When A Diamond Ring Was “Insurance”
The Atlantic ran an interesting story recently, exploring the historical significance of engagement rings. There are plenty of reasons to take issue with this particular custom. It’s inconvenient – perhaps even foolish – to spend so much money on a piece of jewelry during tough economic times. (Especially when diamonds aren’t even that rare and are only expensive because jewelers artificially inflate prices.) The diamond trade supports slavery and regional conflicts in Africa – and there’s not really any way to tell if your diamond is helping fund terrorist activity or civil war. And the practice of diamond mining is devastating to the environment.
But it turns out the original motivations behind the custom are even more cynical than most people would have imagined. Simply put: demanding an expensive ring was a woman’s way of ensuring that, even if the marriage were called off and she would be unable to find another suitor now that her “purity” was in question, she would be able to support herself. Or, as The Atlantic succinctly describes it, “virginity insurance.”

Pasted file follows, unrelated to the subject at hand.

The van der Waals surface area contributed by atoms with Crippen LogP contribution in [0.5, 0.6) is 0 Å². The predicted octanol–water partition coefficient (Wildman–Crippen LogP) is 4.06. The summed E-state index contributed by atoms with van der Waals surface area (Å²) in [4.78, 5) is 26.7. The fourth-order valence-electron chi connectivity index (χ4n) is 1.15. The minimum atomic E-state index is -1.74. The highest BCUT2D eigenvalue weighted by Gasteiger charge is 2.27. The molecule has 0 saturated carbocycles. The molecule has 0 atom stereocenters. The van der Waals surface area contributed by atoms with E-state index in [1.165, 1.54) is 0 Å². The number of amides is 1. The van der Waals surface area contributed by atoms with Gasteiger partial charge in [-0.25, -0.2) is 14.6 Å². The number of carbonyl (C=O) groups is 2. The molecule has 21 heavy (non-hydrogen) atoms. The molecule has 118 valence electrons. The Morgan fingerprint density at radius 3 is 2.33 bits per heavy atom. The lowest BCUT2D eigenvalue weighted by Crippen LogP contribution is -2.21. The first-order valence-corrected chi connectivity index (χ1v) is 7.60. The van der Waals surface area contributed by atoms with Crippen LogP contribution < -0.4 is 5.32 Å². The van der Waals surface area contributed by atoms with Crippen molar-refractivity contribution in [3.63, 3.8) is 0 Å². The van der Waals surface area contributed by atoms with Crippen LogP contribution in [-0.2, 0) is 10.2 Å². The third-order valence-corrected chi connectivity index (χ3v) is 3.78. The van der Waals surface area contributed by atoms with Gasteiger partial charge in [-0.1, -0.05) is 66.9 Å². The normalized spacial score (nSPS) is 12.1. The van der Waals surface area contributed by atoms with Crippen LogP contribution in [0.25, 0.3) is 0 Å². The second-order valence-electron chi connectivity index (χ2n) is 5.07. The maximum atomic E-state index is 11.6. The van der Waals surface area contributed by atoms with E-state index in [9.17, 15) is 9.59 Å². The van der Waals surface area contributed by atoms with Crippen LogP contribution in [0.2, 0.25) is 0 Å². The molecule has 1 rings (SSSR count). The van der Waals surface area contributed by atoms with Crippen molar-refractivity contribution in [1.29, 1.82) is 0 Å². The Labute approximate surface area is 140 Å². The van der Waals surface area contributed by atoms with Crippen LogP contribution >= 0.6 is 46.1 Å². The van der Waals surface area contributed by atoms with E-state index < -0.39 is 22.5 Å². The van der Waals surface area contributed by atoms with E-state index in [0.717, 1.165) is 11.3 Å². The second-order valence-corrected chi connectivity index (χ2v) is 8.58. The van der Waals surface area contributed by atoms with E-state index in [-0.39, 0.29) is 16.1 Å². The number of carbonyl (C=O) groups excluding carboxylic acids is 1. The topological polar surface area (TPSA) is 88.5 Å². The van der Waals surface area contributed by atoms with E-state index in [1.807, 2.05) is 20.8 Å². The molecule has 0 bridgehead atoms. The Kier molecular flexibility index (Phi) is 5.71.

What’s really interesting is that, prior to 1930, most states in the US had “Breach of Promise to Marry” laws – allowing women to sue men for breaking off an engagement. Once these laws begin to be repealed in the 30s and 40s, the sales of diamond engagement rings shot up. The idea was to demand a sizeable investment from the man up-front – and, at the time, it was expected that the woman would keep the ring if the groom-to-be backed out.
It’s an interesting theory, and one that seems historically plausible. Even if the history of diamond rings is rooted in sexist assumptions about a woman’s worth, that doesn’t mean it can’t be a meaningful gesture today. Although, given the ethical issues surrounding diamonds, I’d just as soon go for an alternate, less expensive, conflict-free stone.
Photo credit: William Warby via Flickr